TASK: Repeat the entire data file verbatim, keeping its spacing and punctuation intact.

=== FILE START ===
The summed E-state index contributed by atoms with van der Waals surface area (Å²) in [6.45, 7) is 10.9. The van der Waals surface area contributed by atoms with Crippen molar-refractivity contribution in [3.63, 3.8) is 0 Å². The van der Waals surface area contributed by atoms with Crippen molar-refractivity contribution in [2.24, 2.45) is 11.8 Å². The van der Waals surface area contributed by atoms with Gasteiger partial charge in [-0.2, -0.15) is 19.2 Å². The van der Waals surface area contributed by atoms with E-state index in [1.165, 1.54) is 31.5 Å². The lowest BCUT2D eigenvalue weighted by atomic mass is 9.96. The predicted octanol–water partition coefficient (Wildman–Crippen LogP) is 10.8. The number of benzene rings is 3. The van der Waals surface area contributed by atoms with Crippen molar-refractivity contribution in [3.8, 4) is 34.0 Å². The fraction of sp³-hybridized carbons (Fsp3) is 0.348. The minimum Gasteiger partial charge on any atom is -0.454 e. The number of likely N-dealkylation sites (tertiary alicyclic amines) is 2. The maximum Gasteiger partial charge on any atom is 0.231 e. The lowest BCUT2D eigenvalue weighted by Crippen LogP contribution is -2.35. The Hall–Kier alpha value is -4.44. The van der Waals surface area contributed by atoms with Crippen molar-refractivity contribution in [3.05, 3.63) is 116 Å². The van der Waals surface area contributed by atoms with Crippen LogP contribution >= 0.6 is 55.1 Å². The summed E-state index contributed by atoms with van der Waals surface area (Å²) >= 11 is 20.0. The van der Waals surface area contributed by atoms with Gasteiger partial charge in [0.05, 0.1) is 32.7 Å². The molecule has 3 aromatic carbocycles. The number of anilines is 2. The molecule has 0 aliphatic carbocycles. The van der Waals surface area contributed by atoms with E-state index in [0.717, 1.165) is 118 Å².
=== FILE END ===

The summed E-state index contributed by atoms with van der Waals surface area (Å²) in [6.45, 7) is 10.9. The van der Waals surface area contributed by atoms with Crippen molar-refractivity contribution in [3.63, 3.8) is 0 Å². The van der Waals surface area contributed by atoms with Crippen molar-refractivity contribution in [2.24, 2.45) is 11.8 Å². The van der Waals surface area contributed by atoms with Gasteiger partial charge in [-0.2, -0.15) is 19.2 Å². The van der Waals surface area contributed by atoms with E-state index in [1.165, 1.54) is 31.5 Å². The lowest BCUT2D eigenvalue weighted by atomic mass is 9.96. The predicted octanol–water partition coefficient (Wildman–Crippen LogP) is 10.8. The number of benzene rings is 3. The van der Waals surface area contributed by atoms with Crippen molar-refractivity contribution in [3.8, 4) is 34.0 Å². The fraction of sp³-hybridized carbons (Fsp3) is 0.348. The minimum Gasteiger partial charge on any atom is -0.454 e. The number of likely N-dealkylation sites (tertiary alicyclic amines) is 2. The maximum Gasteiger partial charge on any atom is 0.231 e. The lowest BCUT2D eigenvalue weighted by Crippen LogP contribution is -2.35. The Hall–Kier alpha value is -4.44. The van der Waals surface area contributed by atoms with Crippen molar-refractivity contribution in [3.05, 3.63) is 116 Å². The van der Waals surface area contributed by atoms with Crippen LogP contribution >= 0.6 is 55.1 Å². The summed E-state index contributed by atoms with van der Waals surface area (Å²) >= 11 is 20.0. The van der Waals surface area contributed by atoms with Gasteiger partial charge in [0.05, 0.1) is 32.7 Å². The molecule has 3 aromatic carbocycles. The number of anilines is 2. The molecule has 0 aliphatic carbocycles. The van der Waals surface area contributed by atoms with E-state index in [0.717, 1.165) is 118 Å².